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SOURCE: "Humor," in American Literature in Nineteenth-Century England, Columbia University Press, 1944, pp. 71-98.
[In the following excerpt, Gohdes documents the zeal with which British readers consumed American humor writing and speculates on the source of that popularity.]
So impressive is the avidity with which the English consumed the products of transatlantic wits and drolls during the period immediately following the Civil War that the historian who attempts even such a superficial survey as the present one may well be asked to assign causes for the phenomenon.
Of course no explanations of quirks in public taste are really adequate. The crocuslike flowering of British enthusiasm for Artemus Ward, Mark Twain, and other American humorists of the sixties and seventies is essentially similar to the recent vogue for cross-word puzzles or for plebeian wit attributed to Confucius—something for the social-psychologists, or even the sociologists, to generalize about. The student who ponders the problem of why many men have laughed soon finds himself confronted with that unresolvable question, "Why do I laugh?" Voltaire indicated the power of his intelligence as well as his skepticism when he opined that he who probes behind laughter for its reasons soon proves himself a fool. But whether folly or not, a few reasons, all perhaps of equal weight,...
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The New York Times Book Review
SOURCE: "Women Among Humorists," in The New York Times Book Review, January 20, 1900, p. 40.
[In the following excerpt, the anonymous writer offers an account of a conversation at a literary gathering where one male guest argued that women may be "bright conversationalists" or have "sporadic flashes of fun" but lack a genuine sense of humor.]
At a recent gathering of what Mark Twain would call "literary persons," of both sexes, one of the men present made the sweeping assertion that most, if not all, women were entirely devoid of a sense of humor.
"I consider that an unjust assertion," remarked a well-known woman writer who was present. "I am sure that I enjoy a good joke as well as my husband or any other man."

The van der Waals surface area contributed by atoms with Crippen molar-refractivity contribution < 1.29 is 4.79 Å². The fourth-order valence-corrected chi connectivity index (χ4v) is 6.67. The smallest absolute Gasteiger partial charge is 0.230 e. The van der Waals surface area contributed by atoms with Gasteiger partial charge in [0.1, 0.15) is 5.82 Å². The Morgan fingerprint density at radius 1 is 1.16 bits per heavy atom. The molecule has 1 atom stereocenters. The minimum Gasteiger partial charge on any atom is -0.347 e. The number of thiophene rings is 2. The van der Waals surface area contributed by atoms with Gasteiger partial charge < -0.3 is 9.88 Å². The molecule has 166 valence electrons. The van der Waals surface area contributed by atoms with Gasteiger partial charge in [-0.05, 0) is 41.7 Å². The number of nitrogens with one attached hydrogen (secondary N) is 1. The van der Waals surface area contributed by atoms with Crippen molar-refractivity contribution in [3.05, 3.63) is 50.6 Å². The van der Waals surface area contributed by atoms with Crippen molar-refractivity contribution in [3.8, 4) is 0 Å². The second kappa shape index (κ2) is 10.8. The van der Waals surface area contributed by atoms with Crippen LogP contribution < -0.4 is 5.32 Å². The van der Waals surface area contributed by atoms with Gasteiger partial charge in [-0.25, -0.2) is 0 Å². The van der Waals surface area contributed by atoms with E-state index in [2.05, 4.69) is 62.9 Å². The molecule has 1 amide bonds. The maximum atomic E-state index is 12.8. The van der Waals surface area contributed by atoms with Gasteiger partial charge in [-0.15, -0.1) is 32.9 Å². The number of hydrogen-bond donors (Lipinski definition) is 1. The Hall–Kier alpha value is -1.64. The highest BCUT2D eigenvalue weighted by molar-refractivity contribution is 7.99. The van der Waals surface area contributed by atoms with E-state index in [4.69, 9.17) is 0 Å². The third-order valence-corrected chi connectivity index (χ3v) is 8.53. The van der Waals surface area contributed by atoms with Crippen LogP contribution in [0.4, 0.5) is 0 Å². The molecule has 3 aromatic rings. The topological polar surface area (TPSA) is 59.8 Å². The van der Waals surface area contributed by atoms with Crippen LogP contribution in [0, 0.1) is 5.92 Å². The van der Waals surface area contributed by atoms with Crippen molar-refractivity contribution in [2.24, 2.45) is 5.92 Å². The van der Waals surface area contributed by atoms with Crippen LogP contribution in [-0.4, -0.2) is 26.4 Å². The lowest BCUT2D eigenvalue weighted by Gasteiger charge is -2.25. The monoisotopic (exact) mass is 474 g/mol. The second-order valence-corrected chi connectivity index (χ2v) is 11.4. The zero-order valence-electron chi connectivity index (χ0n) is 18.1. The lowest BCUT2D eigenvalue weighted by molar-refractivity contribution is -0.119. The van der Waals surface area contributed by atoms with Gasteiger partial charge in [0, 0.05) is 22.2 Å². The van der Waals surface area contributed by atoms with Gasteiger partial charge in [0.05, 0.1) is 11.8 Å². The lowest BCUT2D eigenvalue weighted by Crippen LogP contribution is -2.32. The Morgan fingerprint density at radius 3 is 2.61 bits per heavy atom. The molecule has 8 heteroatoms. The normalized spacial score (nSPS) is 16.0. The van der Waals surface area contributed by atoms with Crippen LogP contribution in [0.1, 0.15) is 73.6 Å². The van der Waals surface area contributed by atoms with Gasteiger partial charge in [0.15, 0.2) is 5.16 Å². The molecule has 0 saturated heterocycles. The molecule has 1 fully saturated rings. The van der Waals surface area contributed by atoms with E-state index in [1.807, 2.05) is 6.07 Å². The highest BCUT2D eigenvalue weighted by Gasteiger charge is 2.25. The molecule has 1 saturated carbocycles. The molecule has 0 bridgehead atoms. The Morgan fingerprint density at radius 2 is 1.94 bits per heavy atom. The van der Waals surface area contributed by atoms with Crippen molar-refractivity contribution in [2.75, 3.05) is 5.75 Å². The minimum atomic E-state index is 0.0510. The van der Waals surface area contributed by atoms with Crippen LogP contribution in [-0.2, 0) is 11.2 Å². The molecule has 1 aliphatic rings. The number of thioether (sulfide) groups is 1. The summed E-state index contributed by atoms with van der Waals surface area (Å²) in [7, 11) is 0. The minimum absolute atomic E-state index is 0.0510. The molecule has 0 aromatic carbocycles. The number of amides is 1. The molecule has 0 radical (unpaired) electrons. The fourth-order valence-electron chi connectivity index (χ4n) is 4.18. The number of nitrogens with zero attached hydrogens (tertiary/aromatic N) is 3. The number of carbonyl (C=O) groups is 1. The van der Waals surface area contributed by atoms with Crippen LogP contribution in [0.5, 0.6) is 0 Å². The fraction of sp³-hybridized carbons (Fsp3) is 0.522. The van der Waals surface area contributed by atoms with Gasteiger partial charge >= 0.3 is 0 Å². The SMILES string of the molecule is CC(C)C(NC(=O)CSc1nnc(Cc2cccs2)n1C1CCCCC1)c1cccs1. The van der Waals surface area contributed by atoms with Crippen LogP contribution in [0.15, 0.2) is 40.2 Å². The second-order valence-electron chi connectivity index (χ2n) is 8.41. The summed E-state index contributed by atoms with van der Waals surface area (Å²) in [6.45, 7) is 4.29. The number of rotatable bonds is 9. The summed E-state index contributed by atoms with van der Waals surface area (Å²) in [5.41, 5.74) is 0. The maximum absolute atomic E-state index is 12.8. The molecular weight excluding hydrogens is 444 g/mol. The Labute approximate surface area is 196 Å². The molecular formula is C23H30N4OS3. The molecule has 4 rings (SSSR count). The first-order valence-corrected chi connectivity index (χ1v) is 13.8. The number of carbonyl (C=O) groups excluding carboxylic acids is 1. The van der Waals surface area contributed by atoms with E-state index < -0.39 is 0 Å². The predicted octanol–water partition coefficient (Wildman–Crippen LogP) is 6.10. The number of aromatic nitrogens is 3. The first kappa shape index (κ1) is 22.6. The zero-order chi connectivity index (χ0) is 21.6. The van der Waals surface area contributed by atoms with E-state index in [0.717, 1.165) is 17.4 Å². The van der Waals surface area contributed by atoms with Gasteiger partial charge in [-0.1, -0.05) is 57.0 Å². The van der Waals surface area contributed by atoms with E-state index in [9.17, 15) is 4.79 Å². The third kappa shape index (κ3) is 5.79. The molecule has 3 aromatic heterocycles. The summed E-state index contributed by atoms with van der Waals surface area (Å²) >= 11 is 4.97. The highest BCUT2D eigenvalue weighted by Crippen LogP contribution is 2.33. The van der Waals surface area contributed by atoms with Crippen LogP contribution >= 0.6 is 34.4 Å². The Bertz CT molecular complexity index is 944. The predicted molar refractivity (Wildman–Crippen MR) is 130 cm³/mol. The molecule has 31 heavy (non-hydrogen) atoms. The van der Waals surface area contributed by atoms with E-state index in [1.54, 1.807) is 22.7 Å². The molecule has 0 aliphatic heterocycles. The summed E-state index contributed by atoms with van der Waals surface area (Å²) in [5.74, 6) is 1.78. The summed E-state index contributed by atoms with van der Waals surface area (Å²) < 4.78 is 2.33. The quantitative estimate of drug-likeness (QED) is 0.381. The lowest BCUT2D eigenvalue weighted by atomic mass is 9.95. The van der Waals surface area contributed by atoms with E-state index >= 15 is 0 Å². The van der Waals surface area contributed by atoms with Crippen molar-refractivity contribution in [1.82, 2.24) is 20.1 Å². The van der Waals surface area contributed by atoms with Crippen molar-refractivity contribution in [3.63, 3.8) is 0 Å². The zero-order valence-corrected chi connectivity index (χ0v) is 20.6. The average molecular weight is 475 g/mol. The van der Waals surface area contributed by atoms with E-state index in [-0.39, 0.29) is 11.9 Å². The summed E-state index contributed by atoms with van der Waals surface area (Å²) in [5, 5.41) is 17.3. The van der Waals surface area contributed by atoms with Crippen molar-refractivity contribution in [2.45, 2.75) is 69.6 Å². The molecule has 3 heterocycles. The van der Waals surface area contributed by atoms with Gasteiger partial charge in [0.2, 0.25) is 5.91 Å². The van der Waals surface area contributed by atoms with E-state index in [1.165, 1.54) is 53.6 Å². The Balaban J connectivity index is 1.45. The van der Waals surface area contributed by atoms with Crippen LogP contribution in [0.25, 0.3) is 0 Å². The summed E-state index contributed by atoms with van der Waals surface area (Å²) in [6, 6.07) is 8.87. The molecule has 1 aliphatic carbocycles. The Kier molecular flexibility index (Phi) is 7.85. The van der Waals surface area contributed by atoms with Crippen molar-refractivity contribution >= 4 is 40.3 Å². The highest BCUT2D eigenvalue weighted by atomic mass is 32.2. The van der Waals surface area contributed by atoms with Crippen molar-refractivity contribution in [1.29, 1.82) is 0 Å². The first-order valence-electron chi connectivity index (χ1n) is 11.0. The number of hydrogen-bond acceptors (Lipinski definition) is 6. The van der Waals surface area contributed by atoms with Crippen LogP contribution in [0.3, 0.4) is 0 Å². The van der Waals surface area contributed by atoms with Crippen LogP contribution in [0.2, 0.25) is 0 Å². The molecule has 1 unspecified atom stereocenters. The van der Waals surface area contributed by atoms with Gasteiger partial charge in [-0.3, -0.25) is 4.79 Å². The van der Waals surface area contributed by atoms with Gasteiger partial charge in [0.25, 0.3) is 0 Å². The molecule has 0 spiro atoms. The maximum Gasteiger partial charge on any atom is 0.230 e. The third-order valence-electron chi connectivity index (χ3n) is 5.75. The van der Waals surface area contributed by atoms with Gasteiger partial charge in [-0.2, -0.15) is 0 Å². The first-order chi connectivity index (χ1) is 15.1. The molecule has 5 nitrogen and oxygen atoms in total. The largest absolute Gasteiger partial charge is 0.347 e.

"That may be true enough" said the man who had just spoken, "but you do not make jokes in your conversation, or write them in your books. I do not deny that there are plenty of women who are bright conversationists, but is there now, or has there ever been, a woman humorous writer?
"For instance, look at the long list of male humorists, beginning with Mr. Dooley of the present day, Mark Twain, Artemus Ward, Josh Billings, John Phoenix, Philander Doesticks, Bill Arp, Max Adler, Petroleum V. Nasby, Major Jones, Judge Neal, author of 'Charcoal Sketches'; F. C. Burnand, W. G. Gilbert, Locker,...
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Blair, Walter, ed. Native American Humor (1800-1900). New York: American Book Company, 1937, 573 p.
Anthologizes major short pieces from the nineteenth century and provides an informative introduction and bibliography.
Blair, Walter and Raven I. McDavid, Jr., eds. The Mirth of a Nation. Minneapolis: University of Minnesota Press, 1983, 302 p.
Like Native American Humor, anthologizes nineteenth-century American humor writing, but specifically seeks to salvage dialect humor from literary oblivion.
Cohen, Hennig and William B. Dillingham, eds. Introduction to Humor of the Old Southwest, pp. xiii-xxviii. Athens: The University of Georgia Press, 1964.
Describes Southwestern humor as a combination of social history and folk tale.
Cox, Samuel S. Why We Laugh. New York: Benjamin Blom, 1876, 448 p.
Combines a theoretical discussion of the nature of humor with a careful study of American humor writing.
Hauck, Richard Boyd. A Cheerful Nihilism: Confidence and the Absurd in American Humorous Fiction. Bloomington: Indiana University Press, 1971, 269 p.
Explores examples of American humor, from Benjamin...